DarkSnow

Freelance Web Developer

Nifty Glass

Nifty Glass

I had decided to create the “glass” effect popularised by OSX and Vista and while following various guides and creating some graphics in the GNU Image Manipulation Package I spotted a pattern and decided to come up with a way to create the now popular glass effect in CSS, without using any graphics at all.

Using the gradient fill in GIMP and applying those colours to the CSS used to create the Nifty Corners effect, I managed to create some pure CSS Glass buttons. Hopefully I can explain how I did this below and show you how you can create the same effect for your own projects.

A while ago I was looking for a way to create a curved corner and came across Nifty Corners by Alessandro Fulciniti. You can get the full details of how this works from the link above, but I’ll quickly tell you the idea. While this is now a JavaScript solution that keeps the HTML code clean, the pure CSS way is to add some one pixel high block level elements and change their margins one pixel at a time to create the curve.

By taking the right colours from a curved gradient and applying them as the backgrounds of the existing block elements from the nifty corners, I could create a pure CSS glass effect. The HTML code to achieve this is the same as the nifty corners.

<div>
<b class="ct1"></b>
<b class="ct2"></b>
<b class="ct3"></b>
<b class="ct4"></b>
<b class="ct5"></b>
<div class="content">The contents of the block</div>
<b class="cb5"></b>
<b class="cb4"></b>
<b class="cb3"></b>
<b class="cb2"></b>
<b class="cb1"></b>
</div>

Which produces the following, assuming your browser likes it.

The only thing left to do is set appropriate background colours for the curved corner elements. Unlike the original nifty corners, which can use a two pixel high element, I need all five to maintain the gradient.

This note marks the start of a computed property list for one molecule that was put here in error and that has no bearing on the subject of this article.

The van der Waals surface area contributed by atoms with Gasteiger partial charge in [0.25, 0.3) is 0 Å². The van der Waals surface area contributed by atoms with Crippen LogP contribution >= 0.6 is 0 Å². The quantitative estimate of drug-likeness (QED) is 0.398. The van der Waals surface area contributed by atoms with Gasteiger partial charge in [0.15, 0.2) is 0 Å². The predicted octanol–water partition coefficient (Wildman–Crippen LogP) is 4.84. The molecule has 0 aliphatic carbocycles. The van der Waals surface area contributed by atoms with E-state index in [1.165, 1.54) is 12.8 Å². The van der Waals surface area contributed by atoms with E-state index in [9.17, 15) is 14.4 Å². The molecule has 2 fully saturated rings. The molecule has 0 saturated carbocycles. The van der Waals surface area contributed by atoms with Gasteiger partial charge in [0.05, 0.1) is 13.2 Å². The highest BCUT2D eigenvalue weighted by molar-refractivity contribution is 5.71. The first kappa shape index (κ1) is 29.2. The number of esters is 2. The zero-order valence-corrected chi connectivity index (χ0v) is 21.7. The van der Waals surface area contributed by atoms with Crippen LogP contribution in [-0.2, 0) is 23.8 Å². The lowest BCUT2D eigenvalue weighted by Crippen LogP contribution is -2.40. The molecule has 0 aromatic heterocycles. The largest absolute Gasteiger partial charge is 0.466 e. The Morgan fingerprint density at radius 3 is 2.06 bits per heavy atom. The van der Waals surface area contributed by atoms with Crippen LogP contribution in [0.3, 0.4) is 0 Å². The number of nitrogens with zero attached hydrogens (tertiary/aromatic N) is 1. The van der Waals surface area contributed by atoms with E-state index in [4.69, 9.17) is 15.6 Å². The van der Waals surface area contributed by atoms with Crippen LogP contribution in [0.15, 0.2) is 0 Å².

.ct1 { background: #666666; }
.ct2 { background: #cccccc; }
.ct3 { background: #aaaaaa; }
.ct4 { background: #868686; }
.ct5 { background: #333333; }
.cb5 { background: #222222; }
.cb4 { background: #333333; }
.cb3 { background: #444444; }
.cb2 { background: #555555; }
.cb1 { background: #666666; }

The more eagle eyed amongst you might have noticed that this is exactly the effect I’ve used on this very site (ED: The old site, no longer used here). The colours presented here are all grey, to give the black glass I’ve used on this site, but it’s easy enough to adapt to any colour scheme and I have a demo file with some other colours that I worked out.

I also adapted this approach for use with unordered lists for menus, again as used here (ED: Or not). While I’ve used the same colours as the blocks, for design consistency, I did add a CSS hover declaration which just reverses the colours used, giving a nice roll over effect to the menu.

Using this technique on an unordered list did present a complication. In most browsers, you can create these blocks and they behave like block level elements. They are 100% wide unless you float them, in which case they take the size of their content. This works great for the menu, since it allows the menu buttons to expand.

But it doesn’t work in IE.

The work around, and the reason I would not use this technique for client sites, is to set a fixed width for the menu buttons. I used an EM width here, so if the font size changes, so do the buttons, but it does mean I have to be careful to make sure my buttons use titles of about the same size. A serious limitation and one that means I wouldn’t create a general Drupal theme using this technique, at least not for the menus.